Removal of Judy Griffin campaign signs sparks controversy


Rockville Centre officials responded to residents’ concerns on the eve of Election Day after a village employee was caught on camera removing a campaign sign posted on the grass between the sidewalk and the street.

Homeowner Richie Montonez shared the surveillance footage taken in front of his house last week with News12. The signs supported Democratic state assembly candidate Judy Griffin.

At the village board’s monthly meeting on Nov. 5, Village Attorney A. Thomas Levin said that the strip of lawn by the curb is village property, and therefore “when you leave something on public property, you’ve abandoned it.” He added that the sign could have instead been returned to the homeowner.

“The part that bothers me the most is that it seems political in nature,” Rockville Centre resident Brad Slover said at the meeting. “The way it’s being applied doesn’t seem that it’s across the board and fair. The fact that somebody would go and apply that ordinance to one sign — for somebody I’m probably not going to vote for, so I’m not here to defend that person — really, really bothers me.”

Slover added that he drove around the neighborhood and saw basketball hoops and pottery on curbs that are left untouched.

Mayor Murray told News 12 that it was the superintendent of the village’s building department who removed all signs from the curb strips.

Judy Griffin said in a statement that she has had an outpouring of support during her campaign, “so it’s really shocking and disappointing to see government employees taking down those signs. But it doesn’t diminish my passion for this race or for public service. As a first-time candidate I know I’m making waves, and some people don’t like that.”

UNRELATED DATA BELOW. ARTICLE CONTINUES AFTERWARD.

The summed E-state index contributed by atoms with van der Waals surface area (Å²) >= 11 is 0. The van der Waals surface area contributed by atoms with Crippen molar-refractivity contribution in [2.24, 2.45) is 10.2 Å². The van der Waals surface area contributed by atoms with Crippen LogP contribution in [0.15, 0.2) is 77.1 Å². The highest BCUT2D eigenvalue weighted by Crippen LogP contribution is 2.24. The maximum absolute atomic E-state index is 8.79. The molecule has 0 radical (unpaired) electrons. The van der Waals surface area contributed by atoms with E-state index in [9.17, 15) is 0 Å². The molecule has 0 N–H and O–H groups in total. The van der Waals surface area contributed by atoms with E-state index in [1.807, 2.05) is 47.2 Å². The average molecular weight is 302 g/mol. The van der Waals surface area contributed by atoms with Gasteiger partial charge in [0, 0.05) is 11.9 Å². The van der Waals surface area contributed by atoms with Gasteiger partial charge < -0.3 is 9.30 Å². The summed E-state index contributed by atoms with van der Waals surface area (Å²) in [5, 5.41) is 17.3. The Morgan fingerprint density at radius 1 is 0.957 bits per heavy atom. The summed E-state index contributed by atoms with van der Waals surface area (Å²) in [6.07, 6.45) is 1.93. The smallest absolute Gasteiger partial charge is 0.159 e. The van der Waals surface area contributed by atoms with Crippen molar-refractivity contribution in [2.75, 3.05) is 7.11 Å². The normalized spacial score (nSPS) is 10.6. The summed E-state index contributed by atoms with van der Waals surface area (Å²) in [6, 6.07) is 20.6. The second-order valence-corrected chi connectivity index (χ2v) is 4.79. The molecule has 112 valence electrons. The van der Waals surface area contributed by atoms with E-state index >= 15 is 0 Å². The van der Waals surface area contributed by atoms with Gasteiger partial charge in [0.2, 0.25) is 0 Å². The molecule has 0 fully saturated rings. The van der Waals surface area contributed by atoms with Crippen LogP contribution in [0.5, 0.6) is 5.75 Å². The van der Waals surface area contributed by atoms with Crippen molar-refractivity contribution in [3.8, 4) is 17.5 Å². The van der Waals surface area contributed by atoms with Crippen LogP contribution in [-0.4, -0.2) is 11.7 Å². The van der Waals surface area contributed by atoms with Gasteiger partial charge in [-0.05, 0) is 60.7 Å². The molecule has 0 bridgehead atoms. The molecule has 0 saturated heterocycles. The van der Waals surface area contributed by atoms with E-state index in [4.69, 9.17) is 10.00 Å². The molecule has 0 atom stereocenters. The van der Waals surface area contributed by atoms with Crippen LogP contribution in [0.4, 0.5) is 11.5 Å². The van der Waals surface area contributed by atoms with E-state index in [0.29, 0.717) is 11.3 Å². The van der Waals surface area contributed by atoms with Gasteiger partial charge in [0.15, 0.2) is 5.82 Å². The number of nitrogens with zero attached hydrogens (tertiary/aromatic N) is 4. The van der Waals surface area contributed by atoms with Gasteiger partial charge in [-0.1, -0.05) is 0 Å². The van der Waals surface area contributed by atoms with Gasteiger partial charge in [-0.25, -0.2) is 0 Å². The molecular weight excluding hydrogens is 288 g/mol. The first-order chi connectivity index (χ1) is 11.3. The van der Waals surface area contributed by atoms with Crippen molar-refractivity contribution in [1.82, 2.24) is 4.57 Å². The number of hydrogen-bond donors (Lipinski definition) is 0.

Village Administrator Kathleen Murray explained that signs are not normally removed from curb strips in the neighborhoods, but that code enforcement units were responding to a complaint about the signs in that neighborhood.

“My understanding is that signs from both sides were taken down, and as soon as those people who are more politically attuned — the mayor and the board of trustees — found out, they said, ‘Don’t take any more signs, we’re going to leave them where they are as long as they’re in the neighborhoods,’” she said. “What this has brought up to all of us is that code that we’ve been relying on is not really as clear as we might want it to be.”